Making glue suncatchers is a great craft project for kids of all ages, but especially younger hands. There’s really no wrong way to make them! Small hands can practice squeezing the glue, spreading it out, and swirling their colors into a beautiful design of their own creation. The vibrant results are part suncatcher, part stained glass art. Your little artists will marvel at the colors glowing in the window.

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The hardest part of this project is, of course, being patient while the glue dries. Thicker application may take three or even four days. But a thin coat can dry in one to two days. Make a single suncatcher and hang it like an ornament in the window. Or extend the project and make many suncatchers. Hang them from a coat hanger in front of a sunny window to make a striking mobile.

Supplies Needed

Supplies to make a glue suncatcher.

  • Elmer’s Glue: one school-sized bottle will make several suncatchers, or go ahead and buy the gallon jug to make other glue crafts [link to slime recipe].
  • Plastic lid: the lids from salads at the deli are perfect for this. You’ll want one with some flexibility to make it easier to remove your suncatcher once it’s dry.
  • Toothpicks: one will work, but a few extras are nice to have (especially for kids who do not like colors mixing).
  • Food coloring: liquid coloring works fine; gel is a little easier to work with as it spreads in a more controlled manner.
  • Scrap paper: to keep your work surface clean and for holding dirty toothpicks.
  • Hole punch: you could also use a knife or scissors if you don’t have a hole punch at home.
  • String: to hang your suncatcher.
  • Coat hanger: optional if you want to make a mobile.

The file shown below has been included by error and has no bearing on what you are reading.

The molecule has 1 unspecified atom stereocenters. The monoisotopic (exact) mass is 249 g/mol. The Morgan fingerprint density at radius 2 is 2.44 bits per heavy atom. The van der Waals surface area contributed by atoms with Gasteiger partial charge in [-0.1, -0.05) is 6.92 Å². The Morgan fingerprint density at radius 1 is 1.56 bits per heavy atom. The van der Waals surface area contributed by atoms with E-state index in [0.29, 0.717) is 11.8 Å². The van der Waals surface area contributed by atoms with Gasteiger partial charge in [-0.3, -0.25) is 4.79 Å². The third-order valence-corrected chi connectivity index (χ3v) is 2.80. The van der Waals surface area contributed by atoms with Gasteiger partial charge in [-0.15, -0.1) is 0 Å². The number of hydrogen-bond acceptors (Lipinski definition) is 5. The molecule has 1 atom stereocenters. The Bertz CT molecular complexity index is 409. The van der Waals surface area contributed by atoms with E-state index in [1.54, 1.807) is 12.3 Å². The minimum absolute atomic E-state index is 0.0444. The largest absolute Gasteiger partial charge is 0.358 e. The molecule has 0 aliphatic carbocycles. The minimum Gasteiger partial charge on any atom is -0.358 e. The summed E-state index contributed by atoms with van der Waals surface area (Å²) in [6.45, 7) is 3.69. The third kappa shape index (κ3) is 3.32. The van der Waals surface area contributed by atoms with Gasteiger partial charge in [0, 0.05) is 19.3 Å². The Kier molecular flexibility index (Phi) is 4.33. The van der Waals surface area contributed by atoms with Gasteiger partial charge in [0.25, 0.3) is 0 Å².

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A child spreads glue on a plastic lid with a toothpick

1. Place your lid (top side facing up) on the scrap paper. Cover the lid with glue by squeezing it in a spiral pattern. You will be tempted to unscrew the glue lid and pour it on and this is fine, but a thinner layer of glue will dry faster. Thicker glue may take 3-4 days to dry.
2. Once you’ve squeezed enough glue to cover ab

out ¾ of the lid, use your toothpick to spread the glue out so you’ve got an even layer across your lid. Add more glue if needed.
A child drops food coloring on glue.3. Choose your colors and add very small drops of coloring. 3-5 drops total is plenty.
4. Using your toothpick, drag the colors around to make swirls, squiggles, lines and designs. Don’t overmix or you’ll have one big brownish blob. Note: the food coloring will bleed and spread as the glue dries (see pictures). Intricate designs will blur so it’s best to aim for abstract designs rather than intricate doodles.
A child swirls food coloring with a toothpick.5. When you’re done swirling, place your lids on a flat surface, out of the way, to dry for 2-3 days. This is the hard part: leaving it alone. The glue will be translucent when dry.A child peels colorful dried glue off of a plastic lid
6. When the glue is dry, carefully peel the suncatcher off of the lid. Poke a hole towards the top, tie a loop of string through and hang it in the window.

Colorful glue suncatchers hang in a window.Note: if you live in a very sunny, hot climate, beware that the glue may melt on super hot days.

Want to take it a step further? Silicone cupcake molds and cupcake liners will also work for this project and create fun, smaller profiles for your suncatchers. Try your hand at these and mix them in with the larger pieces for a more playful and varied suncatcher mobile.

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